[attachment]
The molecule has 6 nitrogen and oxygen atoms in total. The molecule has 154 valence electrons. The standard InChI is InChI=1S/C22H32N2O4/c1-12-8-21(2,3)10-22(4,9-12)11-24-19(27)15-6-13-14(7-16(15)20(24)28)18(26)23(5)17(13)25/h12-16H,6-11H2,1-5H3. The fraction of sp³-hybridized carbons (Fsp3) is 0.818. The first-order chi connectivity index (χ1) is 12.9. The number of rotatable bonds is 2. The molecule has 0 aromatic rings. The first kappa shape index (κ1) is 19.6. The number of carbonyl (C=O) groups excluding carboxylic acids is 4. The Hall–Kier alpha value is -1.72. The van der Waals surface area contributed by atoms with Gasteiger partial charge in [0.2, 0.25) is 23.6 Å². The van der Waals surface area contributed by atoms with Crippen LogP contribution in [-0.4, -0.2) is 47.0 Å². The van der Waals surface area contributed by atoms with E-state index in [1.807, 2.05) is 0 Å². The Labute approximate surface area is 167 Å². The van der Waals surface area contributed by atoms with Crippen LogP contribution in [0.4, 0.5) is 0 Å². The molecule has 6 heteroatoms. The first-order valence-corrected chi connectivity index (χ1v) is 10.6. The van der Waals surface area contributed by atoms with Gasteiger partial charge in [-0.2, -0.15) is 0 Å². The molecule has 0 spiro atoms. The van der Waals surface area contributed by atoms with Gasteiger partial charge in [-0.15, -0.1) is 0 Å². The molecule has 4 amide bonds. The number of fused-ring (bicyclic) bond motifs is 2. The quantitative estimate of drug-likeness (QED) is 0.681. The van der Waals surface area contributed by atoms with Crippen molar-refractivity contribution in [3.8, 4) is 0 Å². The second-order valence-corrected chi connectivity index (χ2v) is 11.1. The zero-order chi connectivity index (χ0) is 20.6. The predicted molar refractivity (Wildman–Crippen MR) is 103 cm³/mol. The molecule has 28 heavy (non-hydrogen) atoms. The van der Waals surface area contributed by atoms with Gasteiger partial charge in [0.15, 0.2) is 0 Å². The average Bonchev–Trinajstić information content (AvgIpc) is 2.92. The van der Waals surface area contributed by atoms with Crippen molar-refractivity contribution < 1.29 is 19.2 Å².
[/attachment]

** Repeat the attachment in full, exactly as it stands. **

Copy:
The molecule has 6 nitrogen and oxygen atoms in total. The molecule has 154 valence electrons. The standard InChI is InChI=1S/C22H32N2O4/c1-12-8-21(2,3)10-22(4,9-12)11-24-19(27)15-6-13-14(7-16(15)20(24)28)18(26)23(5)17(13)25/h12-16H,6-11H2,1-5H3. The fraction of sp³-hybridized carbons (Fsp3) is 0.818. The first-order chi connectivity index (χ1) is 12.9. The number of rotatable bonds is 2. The molecule has 0 aromatic rings. The first kappa shape index (κ1) is 19.6. The number of carbonyl (C=O) groups excluding carboxylic acids is 4. The Hall–Kier alpha value is -1.72. The van der Waals surface area contributed by atoms with Gasteiger partial charge in [0.2, 0.25) is 23.6 Å². The van der Waals surface area contributed by atoms with Crippen LogP contribution in [-0.4, -0.2) is 47.0 Å². The van der Waals surface area contributed by atoms with E-state index in [1.807, 2.05) is 0 Å². The Labute approximate surface area is 167 Å². The van der Waals surface area contributed by atoms with Crippen LogP contribution in [0.4, 0.5) is 0 Å². The molecule has 6 heteroatoms. The first-order valence-corrected chi connectivity index (χ1v) is 10.6. The van der Waals surface area contributed by atoms with Gasteiger partial charge in [-0.2, -0.15) is 0 Å². The molecule has 0 spiro atoms. The van der Waals surface area contributed by atoms with Gasteiger partial charge in [-0.15, -0.1) is 0 Å². The molecule has 4 amide bonds. The number of fused-ring (bicyclic) bond motifs is 2. The quantitative estimate of drug-likeness (QED) is 0.681. The van der Waals surface area contributed by atoms with Crippen molar-refractivity contribution in [3.8, 4) is 0 Å². The second-order valence-corrected chi connectivity index (χ2v) is 11.1. The zero-order chi connectivity index (χ0) is 20.6. The predicted molar refractivity (Wildman–Crippen MR) is 103 cm³/mol. The molecule has 28 heavy (non-hydrogen) atoms. The van der Waals surface area contributed by atoms with Gasteiger partial charge in [0.15, 0.2) is 0 Å². The average Bonchev–Trinajstić information content (AvgIpc) is 2.92. The van der Waals surface area contributed by atoms with Crippen molar-refractivity contribution < 1.29 is 19.2 Å².